There was a vote on traditional marriage in the NJ legislature when I was around 11 years old. It is now almost twenty years later, and I am only beginning to comprehend the lasting impacts.
We were a church-going family living in suburban white America, with my father (the cop) and his brother (the pastor) in the patriarchal leadership positions. This indoctrination into white Christian Supremacist culture as a young girl was absorbed into my spirit and the misguided teachings still weigh on me today. Before I understood and could articulate my authentic truth, I saw myself, and other LGBTQ+ peoples, as sick and in need of healing/saving.
At the time, in 2012, I had no idea that the yard sign my father placed in front of our family home would be imprinted on my memory. It was a simple sign, with a simple equation that my young mind believed that I understood: “Marriage = One man + One woman”. Looking back, I now know that I did not have a true understanding of the social and political implications within the statement my father was making. What I did immediately interpret was that any love or connection shared between people of the same sex was unacceptable in his, or God’s, household.
During those influential younger years, I was told time and time again that God knew me and had my life’s journey planned from the very beginning. Before I began to question some of these early teachings, this belief provided me with a form of confidence and clarity regarding my everyday choices. In later years, this popular belief led to moments/days/years of extreme dissonance and distrust of myself as I attempted to balance God’s (heteronormative) plan with my true feelings and emotions towards others.
I am not going to tell you that my family’s harmful rejection of the LGBTQ+ community is the direct cause for my ongoing mental health struggles and my challenges with substance misuse. There are many things still unknown by the scientific community regarding the origins of mental health symptoms and conditions. I am a person that recognizes the influences of genetics, family dynamic, individual experiences, and society all as playing a part in the makeup of an individual’s mental health wellness.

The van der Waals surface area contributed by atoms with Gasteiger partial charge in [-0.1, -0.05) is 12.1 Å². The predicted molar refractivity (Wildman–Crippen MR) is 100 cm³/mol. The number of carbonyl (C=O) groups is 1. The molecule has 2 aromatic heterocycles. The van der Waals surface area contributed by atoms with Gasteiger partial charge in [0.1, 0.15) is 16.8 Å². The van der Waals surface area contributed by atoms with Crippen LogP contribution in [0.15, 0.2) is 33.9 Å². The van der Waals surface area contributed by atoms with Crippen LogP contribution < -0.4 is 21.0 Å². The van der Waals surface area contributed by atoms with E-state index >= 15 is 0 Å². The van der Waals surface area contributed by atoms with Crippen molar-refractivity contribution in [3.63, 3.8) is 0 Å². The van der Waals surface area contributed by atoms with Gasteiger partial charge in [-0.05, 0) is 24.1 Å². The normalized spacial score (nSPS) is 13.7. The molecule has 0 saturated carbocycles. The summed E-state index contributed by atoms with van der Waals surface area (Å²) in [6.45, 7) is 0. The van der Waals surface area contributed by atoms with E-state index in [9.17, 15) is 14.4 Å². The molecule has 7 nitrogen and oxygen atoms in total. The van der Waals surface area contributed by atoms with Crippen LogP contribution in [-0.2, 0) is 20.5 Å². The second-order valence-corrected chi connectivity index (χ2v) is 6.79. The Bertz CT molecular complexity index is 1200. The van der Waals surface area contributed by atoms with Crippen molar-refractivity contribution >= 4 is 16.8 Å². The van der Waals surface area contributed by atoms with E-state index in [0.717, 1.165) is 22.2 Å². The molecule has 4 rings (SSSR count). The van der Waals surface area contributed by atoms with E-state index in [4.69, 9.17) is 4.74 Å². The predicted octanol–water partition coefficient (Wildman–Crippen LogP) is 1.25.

What I will say is that the influences of my family–their promotion of homophobic and transphobic views–are highly correlated with my personal internal struggles. This strict adherence to conservative religious teachings that call for the exclusion of LGBTQ+ peoples continue to challenge my individual relationships with family members as I have grown more outspoken and willing to show up in family spaces as my full, authentic self. Furthermore, this exclusion from the church has led me on a difficult path as I continue to seek the Divine in myself and the world around me.
Unfortunately, these types of harmful experiences are not unique to my story nor family. The reach of white Christian Supremacy, their promotion of heteronormativity, and their rejection of science and societal evolution is vast. For anyone not personally affected, the following statistics can help to depict how deep and far the effects of living in cultures that reject queer love extend: